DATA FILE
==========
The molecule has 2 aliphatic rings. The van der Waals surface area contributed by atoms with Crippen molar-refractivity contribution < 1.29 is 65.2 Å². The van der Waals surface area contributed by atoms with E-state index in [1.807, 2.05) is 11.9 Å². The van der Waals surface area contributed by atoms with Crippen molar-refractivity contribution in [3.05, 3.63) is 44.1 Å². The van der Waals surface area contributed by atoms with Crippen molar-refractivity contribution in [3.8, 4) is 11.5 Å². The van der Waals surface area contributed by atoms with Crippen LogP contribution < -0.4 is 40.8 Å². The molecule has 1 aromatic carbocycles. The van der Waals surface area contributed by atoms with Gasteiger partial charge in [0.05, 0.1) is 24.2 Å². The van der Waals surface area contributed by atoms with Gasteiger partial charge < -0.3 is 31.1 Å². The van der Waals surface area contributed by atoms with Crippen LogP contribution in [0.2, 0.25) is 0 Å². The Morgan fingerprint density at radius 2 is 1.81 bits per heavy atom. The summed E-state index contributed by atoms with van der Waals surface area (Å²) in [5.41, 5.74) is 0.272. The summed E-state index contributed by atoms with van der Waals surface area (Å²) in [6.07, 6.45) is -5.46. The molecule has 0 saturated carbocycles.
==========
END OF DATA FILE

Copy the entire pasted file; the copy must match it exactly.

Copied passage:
The molecule has 2 aliphatic rings. The van der Waals surface area contributed by atoms with Crippen molar-refractivity contribution < 1.29 is 65.2 Å². The van der Waals surface area contributed by atoms with E-state index in [1.807, 2.05) is 11.9 Å². The van der Waals surface area contributed by atoms with Crippen molar-refractivity contribution in [3.05, 3.63) is 44.1 Å². The van der Waals surface area contributed by atoms with Crippen molar-refractivity contribution in [3.8, 4) is 11.5 Å². The van der Waals surface area contributed by atoms with Crippen LogP contribution < -0.4 is 40.8 Å². The molecule has 1 aromatic carbocycles. The van der Waals surface area contributed by atoms with Gasteiger partial charge in [0.05, 0.1) is 24.2 Å². The van der Waals surface area contributed by atoms with Gasteiger partial charge < -0.3 is 31.1 Å². The van der Waals surface area contributed by atoms with Crippen LogP contribution in [0.2, 0.25) is 0 Å². The Morgan fingerprint density at radius 2 is 1.81 bits per heavy atom. The summed E-state index contributed by atoms with van der Waals surface area (Å²) in [5.41, 5.74) is 0.272. The summed E-state index contributed by atoms with van der Waals surface area (Å²) in [6.07, 6.45) is -5.46. The molecule has 0 saturated carbocycles.